It does seem that at the moment you get taxes at every step of the chain, which means that you end up paying taxes multiple times for the same goods as well as having a reduced income from paying taxes before you're even paid. I guess the problem with having a single source of tax money is that it will appear to be particularly high compared with the current situation, and the transition is likely to be too painful for a government to go along with - it's easier for them to collect more taxes by making it too difficult to add up all your taxed loses on every product, service, income and inheritance individually.
On 2009-06-22 at 17:00:26, DigitalBoss wrote...
Politicians and lobbyists do not like the FairTax because it takes away some of their power. Most of the lobbyists in Washington are there to "game" the tax system. That is why our tax code is 60,000 pages long.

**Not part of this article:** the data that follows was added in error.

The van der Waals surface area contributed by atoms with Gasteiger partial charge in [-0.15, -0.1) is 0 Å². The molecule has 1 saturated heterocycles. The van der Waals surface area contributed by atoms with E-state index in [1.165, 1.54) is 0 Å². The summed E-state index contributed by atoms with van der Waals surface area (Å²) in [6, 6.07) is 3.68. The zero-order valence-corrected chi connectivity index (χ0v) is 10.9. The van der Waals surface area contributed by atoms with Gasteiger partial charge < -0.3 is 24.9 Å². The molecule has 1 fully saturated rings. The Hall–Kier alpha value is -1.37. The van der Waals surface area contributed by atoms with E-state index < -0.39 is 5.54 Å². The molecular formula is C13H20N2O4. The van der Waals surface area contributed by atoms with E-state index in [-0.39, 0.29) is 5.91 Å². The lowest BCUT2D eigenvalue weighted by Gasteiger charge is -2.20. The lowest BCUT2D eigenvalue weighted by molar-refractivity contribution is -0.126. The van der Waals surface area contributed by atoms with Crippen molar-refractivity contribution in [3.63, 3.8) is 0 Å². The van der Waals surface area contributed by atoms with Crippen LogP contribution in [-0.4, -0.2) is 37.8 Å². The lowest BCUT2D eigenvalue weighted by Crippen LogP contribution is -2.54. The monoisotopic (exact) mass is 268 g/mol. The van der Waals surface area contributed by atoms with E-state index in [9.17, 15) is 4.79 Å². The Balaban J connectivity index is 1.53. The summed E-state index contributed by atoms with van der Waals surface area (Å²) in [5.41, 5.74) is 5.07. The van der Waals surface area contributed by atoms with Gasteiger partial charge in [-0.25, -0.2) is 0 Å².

On 2009-06-22 at 17:03:22, DigitalBoss wrote...
Sorry, it is 16,845 pages. My bad.
On 2009-06-23 at 03:18:30, Baslisks wrote...
@DigitalBoss: well... 2/3-3/4ths off? Hmm?
On 2009-06-23 at 14:33:27, DigitalBoss wrote...
@Baslisks: With the FairTax, the IRS is disbanded, the 16th amendment to the Constitution is repealed, and private citizens have no interaction with the federal government except to claim head of household status and number of dependants which is Constitutionally acceptable. Each head of household, regardless of income, recieves a "prebate". This prebate is to cover the FairTax paid on the first $20,000 or so up to the poverty level. Nobody pays ANY tax at all on the first $20,000 spent. This means that the poor are completely UNTAXED. Why do the Dems not like this? Because they are interested in power. The FairTax takes away some of the power of the politicians, which is just what we need now.
On 2009-06-23 at 14:35:07, DigitalBoss wrote...
April 15th is an IRS thing. With no IRS, April 15th becomes just another Spring day.
On 2009-06-23 at 16:48:05, Baslisks wrote...